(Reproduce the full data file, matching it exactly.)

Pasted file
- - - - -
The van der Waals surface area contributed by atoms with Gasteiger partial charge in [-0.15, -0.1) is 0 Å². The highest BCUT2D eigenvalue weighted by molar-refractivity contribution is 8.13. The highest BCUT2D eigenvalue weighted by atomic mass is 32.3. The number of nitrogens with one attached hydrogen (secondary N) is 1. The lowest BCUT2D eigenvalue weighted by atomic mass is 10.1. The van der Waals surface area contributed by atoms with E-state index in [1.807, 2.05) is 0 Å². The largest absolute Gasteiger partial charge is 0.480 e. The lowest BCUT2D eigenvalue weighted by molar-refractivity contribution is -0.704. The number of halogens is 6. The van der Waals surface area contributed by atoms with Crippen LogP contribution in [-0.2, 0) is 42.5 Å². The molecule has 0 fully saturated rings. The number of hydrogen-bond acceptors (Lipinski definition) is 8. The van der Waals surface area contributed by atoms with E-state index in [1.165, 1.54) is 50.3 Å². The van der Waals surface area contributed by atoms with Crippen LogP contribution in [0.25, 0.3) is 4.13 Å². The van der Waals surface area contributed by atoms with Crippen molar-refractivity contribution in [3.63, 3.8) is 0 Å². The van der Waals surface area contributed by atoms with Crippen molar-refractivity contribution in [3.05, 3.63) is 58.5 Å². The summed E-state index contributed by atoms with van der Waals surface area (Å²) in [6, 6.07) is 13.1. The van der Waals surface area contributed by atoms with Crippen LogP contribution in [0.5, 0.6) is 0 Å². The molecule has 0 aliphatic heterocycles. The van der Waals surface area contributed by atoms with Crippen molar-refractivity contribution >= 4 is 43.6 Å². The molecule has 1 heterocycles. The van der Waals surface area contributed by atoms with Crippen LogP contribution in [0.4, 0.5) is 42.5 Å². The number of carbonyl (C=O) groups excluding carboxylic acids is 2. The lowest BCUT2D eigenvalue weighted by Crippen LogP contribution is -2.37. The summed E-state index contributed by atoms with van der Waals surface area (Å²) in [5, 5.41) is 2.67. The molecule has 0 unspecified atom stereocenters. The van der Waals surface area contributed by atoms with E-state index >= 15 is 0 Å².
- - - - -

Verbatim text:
The van der Waals surface area contributed by atoms with Gasteiger partial charge in [-0.15, -0.1) is 0 Å². The highest BCUT2D eigenvalue weighted by molar-refractivity contribution is 8.13. The highest BCUT2D eigenvalue weighted by atomic mass is 32.3. The number of nitrogens with one attached hydrogen (secondary N) is 1. The lowest BCUT2D eigenvalue weighted by atomic mass is 10.1. The van der Waals surface area contributed by atoms with E-state index in [1.807, 2.05) is 0 Å². The largest absolute Gasteiger partial charge is 0.480 e. The lowest BCUT2D eigenvalue weighted by molar-refractivity contribution is -0.704. The number of halogens is 6. The van der Waals surface area contributed by atoms with Crippen LogP contribution in [-0.2, 0) is 42.5 Å². The molecule has 0 fully saturated rings. The number of hydrogen-bond acceptors (Lipinski definition) is 8. The van der Waals surface area contributed by atoms with E-state index in [1.165, 1.54) is 50.3 Å². The van der Waals surface area contributed by atoms with Crippen LogP contribution in [0.25, 0.3) is 4.13 Å². The van der Waals surface area contributed by atoms with Crippen molar-refractivity contribution in [3.63, 3.8) is 0 Å². The van der Waals surface area contributed by atoms with Crippen molar-refractivity contribution in [3.05, 3.63) is 58.5 Å². The summed E-state index contributed by atoms with van der Waals surface area (Å²) in [6, 6.07) is 13.1. The van der Waals surface area contributed by atoms with Crippen LogP contribution in [0.5, 0.6) is 0 Å². The molecule has 0 aliphatic heterocycles. The van der Waals surface area contributed by atoms with Crippen molar-refractivity contribution >= 4 is 43.6 Å². The molecule has 1 heterocycles. The van der Waals surface area contributed by atoms with Crippen LogP contribution in [0.4, 0.5) is 42.5 Å². The number of carbonyl (C=O) groups excluding carboxylic acids is 2. The lowest BCUT2D eigenvalue weighted by Crippen LogP contribution is -2.37. The summed E-state index contributed by atoms with van der Waals surface area (Å²) in [5, 5.41) is 2.67. The molecule has 0 unspecified atom stereocenters. The van der Waals surface area contributed by atoms with E-state index >= 15 is 0 Å².